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Four nuggets that helps Maximize your time.



Do you ever feel like there simply aren’t enough hours in the day? While you can’t increase the hours in a day, there are plenty of easy ways to carve out more time for the things you need to accomplish.

How can you make more time? The answer it simple: identify things that are taking up time or causing procrastination, and make changes accordingly. Here are four easy ways to maximize your time so that you can achieve more:

1. Set clear goals.

Fuzzy goals won’t provide strong motivation. It’s very hard to work up steam for an endeavor or project that isn’t motivating, so you’ll tend to fall into procrastination mode, where it’s easy to fall back on the age-old excuse of no time.


However, if you have a clear cut goal, like “buy a $300,000 house within two years,” then you have something to work with. The more you want it, the more motivating it will be. With a goal in mind, you have the ability to break it up into achievable milestones that will begin to get you there.

There’s scientific data to back this concept. It’s called Goal Setting Theory, which is based on work done in the 1960s by Dr. Edwin Locke and Dr. Gary Latham. In researching the connection between performance and goals, they determined that there is a strong relationship between how specific a goal is and people’s job performance. Specific goals generally lead to better performance than non specific or easily achievable ones.


2. Create a routine and stick to it.

Success rewards routine. If you aren’t following a set of successful routines, you probably aren’t managing your time effectively. As an extreme example, consider the early morning routine of Apple CEO Tim Cook. He wakes up 3:45 am daily, claiming that it allows him to get through the 700 or so emails he gets per day, and gives him time to work out before he goes into the office.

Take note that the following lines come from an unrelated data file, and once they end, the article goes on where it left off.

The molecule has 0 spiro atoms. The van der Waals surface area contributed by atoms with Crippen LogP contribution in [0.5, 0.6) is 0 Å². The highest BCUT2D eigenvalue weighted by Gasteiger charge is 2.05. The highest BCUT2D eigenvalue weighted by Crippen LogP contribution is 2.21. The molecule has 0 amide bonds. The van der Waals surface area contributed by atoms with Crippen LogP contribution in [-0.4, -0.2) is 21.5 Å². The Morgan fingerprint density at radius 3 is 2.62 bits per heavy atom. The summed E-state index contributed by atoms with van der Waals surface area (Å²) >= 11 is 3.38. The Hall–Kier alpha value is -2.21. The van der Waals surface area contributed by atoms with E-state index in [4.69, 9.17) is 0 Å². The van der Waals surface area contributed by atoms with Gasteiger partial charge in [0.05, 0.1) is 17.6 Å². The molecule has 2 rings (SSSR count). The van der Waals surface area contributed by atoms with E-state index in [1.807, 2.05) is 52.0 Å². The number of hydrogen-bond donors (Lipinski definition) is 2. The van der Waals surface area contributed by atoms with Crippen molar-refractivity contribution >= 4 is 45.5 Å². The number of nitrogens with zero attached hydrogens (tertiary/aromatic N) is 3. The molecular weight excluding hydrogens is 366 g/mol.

That sort of wake-up time might not be for you, but you can definitely benefit from adding positive routines into your schedule. Consider waking up earlier so that you have time to get some errands out of the way so that you can focus on work later on. Or, you might make a routine of dedicating 20 minutes to career development after dinner each evening.

By setting a routine and sticking to it, you’ll find that after a while, it’s easy to make time for things because it becomes a habit.

3. Be accountable.

A lack of accountability makes it very easy to procrastinate, which makes it very hard to have the motivation necessary to carve out time in your schedule, even for projects which you care deeply about. The solution is simple: you need someone or something to keep you accountable.

An accountability partner can be extremely helpful in this regard. This is someone (a mentor, a friend, or a partner) who checks in with you to see how you are doing on your progress toward reaching your goals. When you know that your accountability partner will be checking in, you’ll probably be more likely to make time for projects or tasks. Just the very fact that someone has their eyes on your progress can be a powerful motivator to stop procrastinating and to start working on what matters.